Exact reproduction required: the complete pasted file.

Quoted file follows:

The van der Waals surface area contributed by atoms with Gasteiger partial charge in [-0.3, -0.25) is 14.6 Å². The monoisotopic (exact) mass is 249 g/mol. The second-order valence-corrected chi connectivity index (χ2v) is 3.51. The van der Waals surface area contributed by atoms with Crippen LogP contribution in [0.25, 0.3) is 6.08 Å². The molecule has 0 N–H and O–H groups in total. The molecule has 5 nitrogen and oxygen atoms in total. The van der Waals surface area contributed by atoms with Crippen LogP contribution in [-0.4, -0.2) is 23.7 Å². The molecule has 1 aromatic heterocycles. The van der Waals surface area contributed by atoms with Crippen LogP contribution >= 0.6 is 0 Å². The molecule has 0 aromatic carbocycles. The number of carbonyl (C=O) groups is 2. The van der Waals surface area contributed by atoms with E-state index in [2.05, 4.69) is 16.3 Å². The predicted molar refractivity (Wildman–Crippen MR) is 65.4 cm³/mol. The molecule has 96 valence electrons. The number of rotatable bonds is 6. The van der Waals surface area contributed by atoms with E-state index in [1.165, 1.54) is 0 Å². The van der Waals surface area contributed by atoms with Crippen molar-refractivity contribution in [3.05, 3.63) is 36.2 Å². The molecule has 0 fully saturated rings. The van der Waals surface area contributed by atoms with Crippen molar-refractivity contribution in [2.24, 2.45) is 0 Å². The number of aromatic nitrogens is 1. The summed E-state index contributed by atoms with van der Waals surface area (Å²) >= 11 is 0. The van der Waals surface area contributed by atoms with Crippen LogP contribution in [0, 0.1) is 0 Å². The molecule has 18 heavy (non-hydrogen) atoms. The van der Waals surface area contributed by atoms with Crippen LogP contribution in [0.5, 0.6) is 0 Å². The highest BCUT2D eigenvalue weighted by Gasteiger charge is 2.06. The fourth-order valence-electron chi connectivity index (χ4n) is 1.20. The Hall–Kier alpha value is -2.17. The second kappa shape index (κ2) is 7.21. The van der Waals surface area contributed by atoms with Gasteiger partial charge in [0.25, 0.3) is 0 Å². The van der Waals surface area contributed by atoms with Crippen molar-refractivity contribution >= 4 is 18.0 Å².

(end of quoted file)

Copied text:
The van der Waals surface area contributed by atoms with Gasteiger partial charge in [-0.3, -0.25) is 14.6 Å². The monoisotopic (exact) mass is 249 g/mol. The second-order valence-corrected chi connectivity index (χ2v) is 3.51. The van der Waals surface area contributed by atoms with Crippen LogP contribution in [0.25, 0.3) is 6.08 Å². The molecule has 0 N–H and O–H groups in total. The molecule has 5 nitrogen and oxygen atoms in total. The van der Waals surface area contributed by atoms with Crippen LogP contribution in [-0.4, -0.2) is 23.7 Å². The molecule has 1 aromatic heterocycles. The van der Waals surface area contributed by atoms with Crippen LogP contribution >= 0.6 is 0 Å². The molecule has 0 aromatic carbocycles. The number of carbonyl (C=O) groups is 2. The van der Waals surface area contributed by atoms with E-state index in [2.05, 4.69) is 16.3 Å². The predicted molar refractivity (Wildman–Crippen MR) is 65.4 cm³/mol. The molecule has 96 valence electrons. The number of rotatable bonds is 6. The van der Waals surface area contributed by atoms with E-state index in [1.165, 1.54) is 0 Å². The van der Waals surface area contributed by atoms with Crippen molar-refractivity contribution in [3.05, 3.63) is 36.2 Å². The molecule has 0 fully saturated rings. The van der Waals surface area contributed by atoms with Crippen molar-refractivity contribution in [2.24, 2.45) is 0 Å². The number of aromatic nitrogens is 1. The summed E-state index contributed by atoms with van der Waals surface area (Å²) >= 11 is 0. The van der Waals surface area contributed by atoms with Crippen LogP contribution in [0, 0.1) is 0 Å². The molecule has 18 heavy (non-hydrogen) atoms. The van der Waals surface area contributed by atoms with Crippen LogP contribution in [0.5, 0.6) is 0 Å². The highest BCUT2D eigenvalue weighted by Gasteiger charge is 2.06. The fourth-order valence-electron chi connectivity index (χ4n) is 1.20. The Hall–Kier alpha value is -2.17. The second kappa shape index (κ2) is 7.21. The van der Waals surface area contributed by atoms with Gasteiger partial charge in [0.25, 0.3) is 0 Å². The van der Waals surface area contributed by atoms with Crippen molar-refractivity contribution >= 4 is 18.0 Å².